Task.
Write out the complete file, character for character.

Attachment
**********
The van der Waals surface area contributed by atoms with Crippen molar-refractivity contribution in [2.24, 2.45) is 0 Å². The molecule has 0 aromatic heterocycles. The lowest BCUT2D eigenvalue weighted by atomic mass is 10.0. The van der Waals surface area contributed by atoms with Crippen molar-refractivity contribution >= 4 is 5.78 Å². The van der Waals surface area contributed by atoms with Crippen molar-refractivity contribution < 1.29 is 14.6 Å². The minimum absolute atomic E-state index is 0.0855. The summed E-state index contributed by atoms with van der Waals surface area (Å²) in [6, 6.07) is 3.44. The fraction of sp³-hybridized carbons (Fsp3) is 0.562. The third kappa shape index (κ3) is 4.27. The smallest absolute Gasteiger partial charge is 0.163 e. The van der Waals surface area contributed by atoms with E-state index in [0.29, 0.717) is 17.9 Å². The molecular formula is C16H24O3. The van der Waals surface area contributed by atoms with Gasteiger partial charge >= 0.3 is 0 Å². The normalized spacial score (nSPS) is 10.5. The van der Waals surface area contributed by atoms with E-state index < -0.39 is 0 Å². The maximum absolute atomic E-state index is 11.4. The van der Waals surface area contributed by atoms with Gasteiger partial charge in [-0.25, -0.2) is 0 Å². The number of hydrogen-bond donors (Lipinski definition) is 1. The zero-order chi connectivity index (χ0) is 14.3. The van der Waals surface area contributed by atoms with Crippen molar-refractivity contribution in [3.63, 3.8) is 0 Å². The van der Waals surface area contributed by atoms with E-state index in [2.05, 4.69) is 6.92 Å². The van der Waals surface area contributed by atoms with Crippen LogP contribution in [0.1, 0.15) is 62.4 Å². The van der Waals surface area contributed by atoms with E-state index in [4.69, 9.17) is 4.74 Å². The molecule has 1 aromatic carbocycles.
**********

The van der Waals surface area contributed by atoms with Crippen molar-refractivity contribution in [2.24, 2.45) is 0 Å². The molecule has 0 aromatic heterocycles. The lowest BCUT2D eigenvalue weighted by atomic mass is 10.0. The van der Waals surface area contributed by atoms with Crippen molar-refractivity contribution >= 4 is 5.78 Å². The van der Waals surface area contributed by atoms with Crippen molar-refractivity contribution < 1.29 is 14.6 Å². The minimum absolute atomic E-state index is 0.0855. The summed E-state index contributed by atoms with van der Waals surface area (Å²) in [6, 6.07) is 3.44. The fraction of sp³-hybridized carbons (Fsp3) is 0.562. The third kappa shape index (κ3) is 4.27. The smallest absolute Gasteiger partial charge is 0.163 e. The van der Waals surface area contributed by atoms with E-state index in [0.29, 0.717) is 17.9 Å². The molecular formula is C16H24O3. The van der Waals surface area contributed by atoms with Gasteiger partial charge >= 0.3 is 0 Å². The normalized spacial score (nSPS) is 10.5. The van der Waals surface area contributed by atoms with E-state index < -0.39 is 0 Å². The maximum absolute atomic E-state index is 11.4. The van der Waals surface area contributed by atoms with Gasteiger partial charge in [-0.25, -0.2) is 0 Å². The number of hydrogen-bond donors (Lipinski definition) is 1. The zero-order chi connectivity index (χ0) is 14.3. The van der Waals surface area contributed by atoms with Crippen molar-refractivity contribution in [3.63, 3.8) is 0 Å². The van der Waals surface area contributed by atoms with E-state index in [2.05, 4.69) is 6.92 Å². The van der Waals surface area contributed by atoms with Crippen LogP contribution in [0.1, 0.15) is 62.4 Å². The van der Waals surface area contributed by atoms with E-state index in [4.69, 9.17) is 4.74 Å². The molecule has 1 aromatic carbocycles.